Independent Candidates and the Senate

I have been a member of Independents CAN (formerly Independents for Climate Action Now) and strong supporter since just before the last election. In 2019 ICAN fielded a number of candidates in the Senate in 3 states but they were unsuccessful. My personal preference has always been to concentrate on lower house seats for a number of reasons and my own candidacy as an independent was always in this direction. Minor parties are often attracted to the Senate as, with proportional representation, it offers the slim chance of election. On the other hand, the seat of power is in the lower house and Independents candidates there can succeed as both Zali Steggall and Helen Haines have shown.

However Independent candidates in the Senate nearly always fail and I am unaware of any candidate in the ‘ungrouped’ section of the ballot paper in any state being successful. An example of this was the candidacy in 2019 of former mayor of the East Gippsland Shire Council, Cr Mendy Urie – an excellent candidate who was invisible to all, but local voters, on a mammoth ballot paper and hidden amongst a group of other hopefuls. On strategy, proportional representation means that the crossbench in the Senate will be relatively large, with the Greens guaranteed to win a fair number of seats, and thus making positive climate action certain. This is another reason why climate activists should direct their energy to the lower house.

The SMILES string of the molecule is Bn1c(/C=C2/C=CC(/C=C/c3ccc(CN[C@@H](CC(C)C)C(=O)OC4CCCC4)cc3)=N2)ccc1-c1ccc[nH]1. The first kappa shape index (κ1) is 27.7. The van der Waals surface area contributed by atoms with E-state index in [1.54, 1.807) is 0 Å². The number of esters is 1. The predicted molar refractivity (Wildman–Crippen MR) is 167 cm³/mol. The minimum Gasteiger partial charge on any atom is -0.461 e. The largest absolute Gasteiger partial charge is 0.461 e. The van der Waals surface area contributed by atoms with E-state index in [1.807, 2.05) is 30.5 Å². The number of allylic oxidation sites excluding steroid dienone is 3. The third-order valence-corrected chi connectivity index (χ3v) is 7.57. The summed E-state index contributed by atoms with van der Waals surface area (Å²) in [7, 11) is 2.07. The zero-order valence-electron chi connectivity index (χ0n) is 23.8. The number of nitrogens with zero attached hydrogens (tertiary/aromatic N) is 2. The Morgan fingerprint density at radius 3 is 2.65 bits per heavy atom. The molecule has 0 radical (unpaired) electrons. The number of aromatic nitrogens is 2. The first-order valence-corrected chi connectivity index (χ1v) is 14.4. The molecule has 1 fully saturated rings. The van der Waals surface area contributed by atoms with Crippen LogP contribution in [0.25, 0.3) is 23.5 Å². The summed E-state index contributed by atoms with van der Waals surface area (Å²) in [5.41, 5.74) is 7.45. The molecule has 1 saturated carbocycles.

I am not privy to the ICAN strategy but think there are a number of Senate candidates in the wings. This will be jeopardised if ICAN fails to get the 1500 members required by the new electoral laws and are deregistered. Any of their candidates will then be classified as Independents and ungrouped. On the positive side even if they are deregistered, the finances and organisation of ICAN can still be directed towards Independent candidates* in lower house contests who agree to ICAN’s five core policy areas. (see image)

Locally I am unaware of any climate candidate in Gippsland or Monash but there is still plenty of time for them to appear. Realistically in Gippsland the best Independent candidate has little chance against the incumbent and should be aiming to put the issue forward as much as possible and to get at least 4% of the vote. There is a Voices group operating in Monash and a well-known candidate there may be able to poll much better and even affect the outcome.

*as does the Climate 200 organisation which is supporting climate independents in lower house coalition seats.